[Don’t miss your chance to enter the Writer’s Digest Short Short Story Competition! Impress us with your best story in 1500 words or fewer. Deadline extended to Jan. 15.]
This week’s prompt—which is blessedly devoid of mysterious birds—has to do with a particular passion of mine: etymology. That is, the history of how different words came to be. In my spare time, I research word origins and put together silly blog posts and tweets about them. It’s a fascinating topic with endless discoveries just waiting to be made.
For instance, did you know that the word “Arctic” comes from the Greek arktos, meaning “bear”? That’s because the constellation Ursa Major, “the greater she-bear” (also known as the Big Dipper), is always visible in the northern polar sky. “Antarctic,” then, means “opposite the bear.”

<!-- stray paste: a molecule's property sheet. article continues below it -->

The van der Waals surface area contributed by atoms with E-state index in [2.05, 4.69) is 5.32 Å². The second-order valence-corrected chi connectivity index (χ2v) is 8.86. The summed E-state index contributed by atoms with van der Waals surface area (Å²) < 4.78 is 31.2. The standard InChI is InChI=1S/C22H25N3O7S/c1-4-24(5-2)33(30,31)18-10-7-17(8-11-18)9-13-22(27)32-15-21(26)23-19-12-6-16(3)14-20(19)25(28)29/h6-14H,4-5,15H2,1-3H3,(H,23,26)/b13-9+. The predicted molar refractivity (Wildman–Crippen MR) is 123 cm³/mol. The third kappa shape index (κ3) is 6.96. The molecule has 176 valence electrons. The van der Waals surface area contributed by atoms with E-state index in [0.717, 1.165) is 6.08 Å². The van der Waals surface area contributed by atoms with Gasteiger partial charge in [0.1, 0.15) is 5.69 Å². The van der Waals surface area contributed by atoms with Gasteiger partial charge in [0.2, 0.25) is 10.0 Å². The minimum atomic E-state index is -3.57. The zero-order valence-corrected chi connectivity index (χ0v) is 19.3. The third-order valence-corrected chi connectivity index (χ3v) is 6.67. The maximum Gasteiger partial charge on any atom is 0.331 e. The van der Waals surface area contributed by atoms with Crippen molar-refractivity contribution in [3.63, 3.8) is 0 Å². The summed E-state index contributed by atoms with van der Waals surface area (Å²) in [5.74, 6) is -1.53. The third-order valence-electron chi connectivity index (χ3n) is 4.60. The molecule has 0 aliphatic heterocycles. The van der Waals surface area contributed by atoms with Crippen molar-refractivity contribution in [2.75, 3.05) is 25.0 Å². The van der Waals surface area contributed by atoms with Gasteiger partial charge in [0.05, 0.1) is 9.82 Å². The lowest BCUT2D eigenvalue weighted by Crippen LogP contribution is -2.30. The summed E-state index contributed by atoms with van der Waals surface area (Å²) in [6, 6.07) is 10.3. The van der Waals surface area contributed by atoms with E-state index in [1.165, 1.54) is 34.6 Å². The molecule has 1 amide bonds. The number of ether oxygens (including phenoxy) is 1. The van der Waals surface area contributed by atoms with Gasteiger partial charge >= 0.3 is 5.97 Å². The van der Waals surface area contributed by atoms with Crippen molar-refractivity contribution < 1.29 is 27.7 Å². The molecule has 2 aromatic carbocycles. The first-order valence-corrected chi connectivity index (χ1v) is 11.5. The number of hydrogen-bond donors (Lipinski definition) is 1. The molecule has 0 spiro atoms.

Another fun one: the word “frolic” comes from the Middle Dutch word vrolyc, meaning “happy,” which is a combination of vro-, meaning “merry, glad,” and lyc, meaning “like” (as in “similar”). The root word *preu-, meaning “to hop,” which is also the root of the word “frog,” gives “frolic” the sense of “jumping for joy.”
This week, I challenge you to take the science of etymology to a new level. I’m going to leave this one fairly open-ended, so you can do whatever you’d like with it.
The Prompt: Write a story or a scene about someone inventing a new word—or, alternatively, giving an existing word a new meaning.
Post your response in 500 words or fewer in the comments below.